3TTMAN interview


Before Madrid you lived in the north of France, when did you start painting?

3ttman: I’ve been painting and drawing on canvases since I was a kid, it’s only when we decided to create an association to promote the northern culture called Drive59 with Remed that we both started interacting in the streets by pasting some handmade stickers around Lille, Remed was sticking eyes on the billboards and me I created the three headed character called “3TTMAN” whom I was sticking in different situations. That was in 1999 I reckon. By there I met the street and got addicted to it, everyday I’m more conscious that it’s the public who brings your pieces to life and that there is no better place for that than the streets.

There is now a very small community of French people living in Madrid (i’m thinking about you, El Tono or Remed). How did you arrive in Madrid, and why did you stay?

3ttman: I arrived in Madrid 8 years ago because i knew the city from some friends and had a place to crash here, then I met El Tono with whom we entered in the studio NOV9 and Remed came too a year ago…It’s funny because we often have that talk the three of us and we altogether agree that what we like about here the most is the “Spanish’s Street Life”… It seems that most of the social events are happening in the street, I like the relationship it creates between people as it makes it classless, spontaneous and vivid, I find them more relaxed than in other country I have been. To me, the city represents the perfect mix between “socially developed” places (as we understand European ones) and the chaos of what we call third-world countries that allows a place to craziness, “rien à foutre style” y fiesta…mucha fiesta!

3ttman in London with Remed

Did your friends from Madrid influence your work? I’m particularly thinking about the shiny colours you use. And can you go into further detail about some of your influences?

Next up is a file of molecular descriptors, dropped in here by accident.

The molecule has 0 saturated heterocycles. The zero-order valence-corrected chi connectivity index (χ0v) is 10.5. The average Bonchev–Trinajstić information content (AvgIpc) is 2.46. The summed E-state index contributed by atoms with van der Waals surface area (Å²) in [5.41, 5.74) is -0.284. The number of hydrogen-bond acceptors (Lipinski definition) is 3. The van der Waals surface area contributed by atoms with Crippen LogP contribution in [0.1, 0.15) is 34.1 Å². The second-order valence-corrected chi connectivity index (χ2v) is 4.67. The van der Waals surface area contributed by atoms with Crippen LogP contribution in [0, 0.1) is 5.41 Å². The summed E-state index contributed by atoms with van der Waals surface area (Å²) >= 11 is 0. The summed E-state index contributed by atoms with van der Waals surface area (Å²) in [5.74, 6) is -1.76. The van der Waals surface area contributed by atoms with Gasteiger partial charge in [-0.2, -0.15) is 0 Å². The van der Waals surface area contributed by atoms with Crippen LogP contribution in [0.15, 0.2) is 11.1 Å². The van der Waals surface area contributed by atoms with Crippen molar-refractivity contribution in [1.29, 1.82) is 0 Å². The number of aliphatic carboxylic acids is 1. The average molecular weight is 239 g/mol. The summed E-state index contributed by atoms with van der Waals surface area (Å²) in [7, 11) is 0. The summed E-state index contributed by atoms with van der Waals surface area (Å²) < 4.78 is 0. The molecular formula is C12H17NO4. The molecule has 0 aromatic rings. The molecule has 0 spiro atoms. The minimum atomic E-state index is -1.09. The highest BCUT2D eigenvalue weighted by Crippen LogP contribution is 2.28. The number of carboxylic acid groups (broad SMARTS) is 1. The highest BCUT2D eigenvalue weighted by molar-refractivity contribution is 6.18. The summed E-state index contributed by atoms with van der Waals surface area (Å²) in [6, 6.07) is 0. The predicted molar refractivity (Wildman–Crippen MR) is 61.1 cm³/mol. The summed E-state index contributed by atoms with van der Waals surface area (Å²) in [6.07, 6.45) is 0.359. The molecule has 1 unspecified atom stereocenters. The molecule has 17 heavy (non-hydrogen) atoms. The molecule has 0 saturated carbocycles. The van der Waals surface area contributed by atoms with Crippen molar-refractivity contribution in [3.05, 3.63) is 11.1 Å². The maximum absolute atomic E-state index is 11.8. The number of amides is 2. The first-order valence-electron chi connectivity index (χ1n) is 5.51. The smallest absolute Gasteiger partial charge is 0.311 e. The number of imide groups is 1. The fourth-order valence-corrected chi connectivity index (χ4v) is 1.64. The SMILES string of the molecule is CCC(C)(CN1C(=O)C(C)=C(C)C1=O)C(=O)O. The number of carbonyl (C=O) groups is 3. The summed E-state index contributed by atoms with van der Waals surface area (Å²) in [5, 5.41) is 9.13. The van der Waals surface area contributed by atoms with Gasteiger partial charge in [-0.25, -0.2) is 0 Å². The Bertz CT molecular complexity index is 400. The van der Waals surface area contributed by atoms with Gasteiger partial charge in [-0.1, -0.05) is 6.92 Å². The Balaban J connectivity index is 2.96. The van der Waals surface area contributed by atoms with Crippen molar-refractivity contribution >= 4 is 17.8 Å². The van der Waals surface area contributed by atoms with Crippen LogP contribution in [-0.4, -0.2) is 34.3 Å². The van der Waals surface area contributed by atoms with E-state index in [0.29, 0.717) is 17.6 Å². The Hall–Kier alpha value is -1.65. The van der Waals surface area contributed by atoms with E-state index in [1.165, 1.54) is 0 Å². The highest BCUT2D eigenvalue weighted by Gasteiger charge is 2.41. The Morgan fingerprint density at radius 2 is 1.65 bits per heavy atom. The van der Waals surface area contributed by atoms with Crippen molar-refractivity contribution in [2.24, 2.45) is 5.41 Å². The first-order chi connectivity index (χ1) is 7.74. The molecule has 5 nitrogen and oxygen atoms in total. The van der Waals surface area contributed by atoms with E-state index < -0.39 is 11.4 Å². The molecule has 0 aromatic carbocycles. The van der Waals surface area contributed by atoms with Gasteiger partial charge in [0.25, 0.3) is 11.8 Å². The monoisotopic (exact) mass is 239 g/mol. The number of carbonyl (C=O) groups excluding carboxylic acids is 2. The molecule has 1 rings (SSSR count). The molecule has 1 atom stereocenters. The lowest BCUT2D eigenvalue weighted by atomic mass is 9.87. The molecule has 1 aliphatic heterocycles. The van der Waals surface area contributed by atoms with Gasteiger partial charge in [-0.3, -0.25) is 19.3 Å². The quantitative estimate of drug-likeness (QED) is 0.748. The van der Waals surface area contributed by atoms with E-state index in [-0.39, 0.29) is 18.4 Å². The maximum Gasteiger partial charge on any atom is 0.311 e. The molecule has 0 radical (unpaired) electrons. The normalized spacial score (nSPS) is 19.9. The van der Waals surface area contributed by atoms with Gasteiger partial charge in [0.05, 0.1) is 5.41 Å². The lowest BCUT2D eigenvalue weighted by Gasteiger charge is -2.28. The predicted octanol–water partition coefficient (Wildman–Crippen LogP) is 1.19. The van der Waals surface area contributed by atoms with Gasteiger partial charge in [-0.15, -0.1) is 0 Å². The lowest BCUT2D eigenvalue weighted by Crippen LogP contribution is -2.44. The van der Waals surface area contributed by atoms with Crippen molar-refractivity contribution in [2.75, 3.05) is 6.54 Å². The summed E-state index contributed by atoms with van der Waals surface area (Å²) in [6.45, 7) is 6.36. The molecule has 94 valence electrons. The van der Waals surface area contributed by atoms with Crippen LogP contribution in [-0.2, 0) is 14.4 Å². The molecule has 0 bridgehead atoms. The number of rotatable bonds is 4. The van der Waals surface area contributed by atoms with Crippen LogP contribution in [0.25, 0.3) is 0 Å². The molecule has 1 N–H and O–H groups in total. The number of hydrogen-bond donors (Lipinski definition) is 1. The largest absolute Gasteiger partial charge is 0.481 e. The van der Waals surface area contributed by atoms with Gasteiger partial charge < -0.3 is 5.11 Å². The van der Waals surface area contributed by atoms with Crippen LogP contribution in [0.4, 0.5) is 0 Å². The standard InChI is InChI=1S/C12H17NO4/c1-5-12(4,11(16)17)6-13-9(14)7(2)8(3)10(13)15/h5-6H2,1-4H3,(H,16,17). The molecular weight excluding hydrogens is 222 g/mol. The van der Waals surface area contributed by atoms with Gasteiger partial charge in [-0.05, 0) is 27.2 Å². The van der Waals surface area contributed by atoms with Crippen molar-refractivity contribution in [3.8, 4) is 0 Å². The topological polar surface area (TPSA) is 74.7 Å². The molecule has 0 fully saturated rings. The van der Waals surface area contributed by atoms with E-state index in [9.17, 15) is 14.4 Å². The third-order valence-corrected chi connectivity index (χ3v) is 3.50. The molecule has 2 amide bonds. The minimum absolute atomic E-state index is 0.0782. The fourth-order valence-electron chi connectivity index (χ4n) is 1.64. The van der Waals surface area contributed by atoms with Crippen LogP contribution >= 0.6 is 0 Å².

3ttman: I think that the use of shiny colours is not due to any influences it’s more related to my personality and what I want to transmit to the public which is good vibrations, fun and happiness…
And YES, I’m definitely influenced by my mates: on a graphical level, with Remed for example as it’s been many years painting together, I really like El Tono’s approach in the street and the way he creates an interaction between the public and his pieces and I enjoy Nano4814’s imagery too and the capacity of building his own universe. Referring to painting, I’m mostly influenced by classical masters (Picasso, Matisses, Dubuffet, Léger, El Bosco, Miró…), my trips and the cultures that surround me.


We all know that Barcelona changed a lot last years, is Madrid still a good place for painting in the streets? I heard the city spends a lot of money to clean graffiti.

3ttman: I sometimes clash with the madrilène’s graffiti artists because I usually say that it’s easier to paint here in the street. They have been trying to impose the “Tolerancia Cero” law here too, but every time they clean it’s bombed again and again… Maybe it’s not easier, maybe it’s just the youngsters that are more persistent in what they do!
But as I said before here in Madrid you still have a margin of action to work and express yourself: last week-end I came on an abandoned wall in the centre and painted it white then started with the sprays… police came because a neighbour complained and they just told me that I had to stop. They understood my position and said that if it wasn’t for the complaining they’d had let me do. I came the day after in the morning and finished the painting.
I would never do that in another city because here I know I can at least talk with the cops, explain and justify myself. My experience in France for example is that they put you in jail for the night without even trying to understand your point.